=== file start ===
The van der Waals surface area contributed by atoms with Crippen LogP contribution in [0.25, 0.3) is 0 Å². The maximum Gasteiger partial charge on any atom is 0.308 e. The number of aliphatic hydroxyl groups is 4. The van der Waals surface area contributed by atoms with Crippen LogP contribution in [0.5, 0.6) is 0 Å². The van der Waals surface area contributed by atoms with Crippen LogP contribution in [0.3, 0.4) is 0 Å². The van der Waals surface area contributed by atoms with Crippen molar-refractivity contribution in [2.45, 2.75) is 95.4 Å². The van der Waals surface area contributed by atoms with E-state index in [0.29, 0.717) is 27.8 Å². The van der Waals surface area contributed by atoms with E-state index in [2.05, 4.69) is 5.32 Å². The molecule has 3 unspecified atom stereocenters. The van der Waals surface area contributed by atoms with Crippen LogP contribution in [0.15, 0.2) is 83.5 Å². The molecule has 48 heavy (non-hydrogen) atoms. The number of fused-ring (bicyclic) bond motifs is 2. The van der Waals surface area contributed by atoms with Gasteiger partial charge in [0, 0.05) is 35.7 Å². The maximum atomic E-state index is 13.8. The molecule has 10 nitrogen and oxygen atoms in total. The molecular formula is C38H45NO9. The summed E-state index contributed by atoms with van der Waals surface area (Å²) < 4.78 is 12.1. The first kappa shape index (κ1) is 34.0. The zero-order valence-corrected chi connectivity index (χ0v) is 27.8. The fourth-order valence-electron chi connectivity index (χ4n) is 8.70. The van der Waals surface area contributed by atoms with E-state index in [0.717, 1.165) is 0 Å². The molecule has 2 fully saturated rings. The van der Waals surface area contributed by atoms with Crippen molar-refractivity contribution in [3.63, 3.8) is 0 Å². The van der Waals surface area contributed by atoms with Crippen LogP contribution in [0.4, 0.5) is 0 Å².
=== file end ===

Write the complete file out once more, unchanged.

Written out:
The van der Waals surface area contributed by atoms with Crippen LogP contribution in [0.25, 0.3) is 0 Å². The maximum Gasteiger partial charge on any atom is 0.308 e. The number of aliphatic hydroxyl groups is 4. The van der Waals surface area contributed by atoms with Crippen LogP contribution in [0.5, 0.6) is 0 Å². The van der Waals surface area contributed by atoms with Crippen LogP contribution in [0.3, 0.4) is 0 Å². The van der Waals surface area contributed by atoms with Crippen molar-refractivity contribution in [2.45, 2.75) is 95.4 Å². The van der Waals surface area contributed by atoms with E-state index in [0.29, 0.717) is 27.8 Å². The van der Waals surface area contributed by atoms with E-state index in [2.05, 4.69) is 5.32 Å². The molecule has 3 unspecified atom stereocenters. The van der Waals surface area contributed by atoms with Crippen LogP contribution in [0.15, 0.2) is 83.5 Å². The molecule has 48 heavy (non-hydrogen) atoms. The number of fused-ring (bicyclic) bond motifs is 2. The van der Waals surface area contributed by atoms with Gasteiger partial charge in [0, 0.05) is 35.7 Å². The maximum atomic E-state index is 13.8. The molecule has 10 nitrogen and oxygen atoms in total. The molecular formula is C38H45NO9. The summed E-state index contributed by atoms with van der Waals surface area (Å²) < 4.78 is 12.1. The first kappa shape index (κ1) is 34.0. The zero-order valence-corrected chi connectivity index (χ0v) is 27.8. The fourth-order valence-electron chi connectivity index (χ4n) is 8.70. The van der Waals surface area contributed by atoms with E-state index in [0.717, 1.165) is 0 Å². The molecule has 2 fully saturated rings. The van der Waals surface area contributed by atoms with Crippen molar-refractivity contribution in [3.63, 3.8) is 0 Å². The van der Waals surface area contributed by atoms with Crippen LogP contribution in [0.4, 0.5) is 0 Å².